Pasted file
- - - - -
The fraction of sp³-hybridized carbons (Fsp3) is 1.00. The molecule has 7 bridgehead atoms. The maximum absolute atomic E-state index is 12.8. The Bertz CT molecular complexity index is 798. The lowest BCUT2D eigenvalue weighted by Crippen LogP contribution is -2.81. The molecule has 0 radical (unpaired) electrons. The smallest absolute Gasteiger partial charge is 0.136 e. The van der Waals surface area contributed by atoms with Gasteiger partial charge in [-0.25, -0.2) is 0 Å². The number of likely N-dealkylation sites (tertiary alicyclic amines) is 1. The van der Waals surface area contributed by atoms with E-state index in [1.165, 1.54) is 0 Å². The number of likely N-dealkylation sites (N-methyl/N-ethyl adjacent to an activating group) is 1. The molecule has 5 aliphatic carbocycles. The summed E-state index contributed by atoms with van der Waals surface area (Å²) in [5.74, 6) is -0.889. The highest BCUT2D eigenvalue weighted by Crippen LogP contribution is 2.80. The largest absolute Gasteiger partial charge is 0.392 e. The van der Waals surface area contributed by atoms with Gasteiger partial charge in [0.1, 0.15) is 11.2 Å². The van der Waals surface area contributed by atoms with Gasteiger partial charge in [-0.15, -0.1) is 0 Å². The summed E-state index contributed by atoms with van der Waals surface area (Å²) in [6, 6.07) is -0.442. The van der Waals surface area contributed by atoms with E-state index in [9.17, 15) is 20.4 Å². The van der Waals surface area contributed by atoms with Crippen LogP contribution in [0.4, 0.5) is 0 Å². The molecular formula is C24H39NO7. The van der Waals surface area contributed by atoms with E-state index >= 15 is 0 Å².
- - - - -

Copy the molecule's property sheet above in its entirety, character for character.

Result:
The fraction of sp³-hybridized carbons (Fsp3) is 1.00. The molecule has 7 bridgehead atoms. The maximum absolute atomic E-state index is 12.8. The Bertz CT molecular complexity index is 798. The lowest BCUT2D eigenvalue weighted by Crippen LogP contribution is -2.81. The molecule has 0 radical (unpaired) electrons. The smallest absolute Gasteiger partial charge is 0.136 e. The van der Waals surface area contributed by atoms with Gasteiger partial charge in [-0.25, -0.2) is 0 Å². The number of likely N-dealkylation sites (tertiary alicyclic amines) is 1. The van der Waals surface area contributed by atoms with E-state index in [1.165, 1.54) is 0 Å². The number of likely N-dealkylation sites (N-methyl/N-ethyl adjacent to an activating group) is 1. The molecule has 5 aliphatic carbocycles. The summed E-state index contributed by atoms with van der Waals surface area (Å²) in [5.74, 6) is -0.889. The highest BCUT2D eigenvalue weighted by Crippen LogP contribution is 2.80. The largest absolute Gasteiger partial charge is 0.392 e. The van der Waals surface area contributed by atoms with Gasteiger partial charge in [0.1, 0.15) is 11.2 Å². The van der Waals surface area contributed by atoms with Gasteiger partial charge in [-0.15, -0.1) is 0 Å². The summed E-state index contributed by atoms with van der Waals surface area (Å²) in [6, 6.07) is -0.442. The van der Waals surface area contributed by atoms with E-state index in [9.17, 15) is 20.4 Å². The van der Waals surface area contributed by atoms with Crippen LogP contribution in [0.4, 0.5) is 0 Å². The molecular formula is C24H39NO7. The van der Waals surface area contributed by atoms with E-state index >= 15 is 0 Å².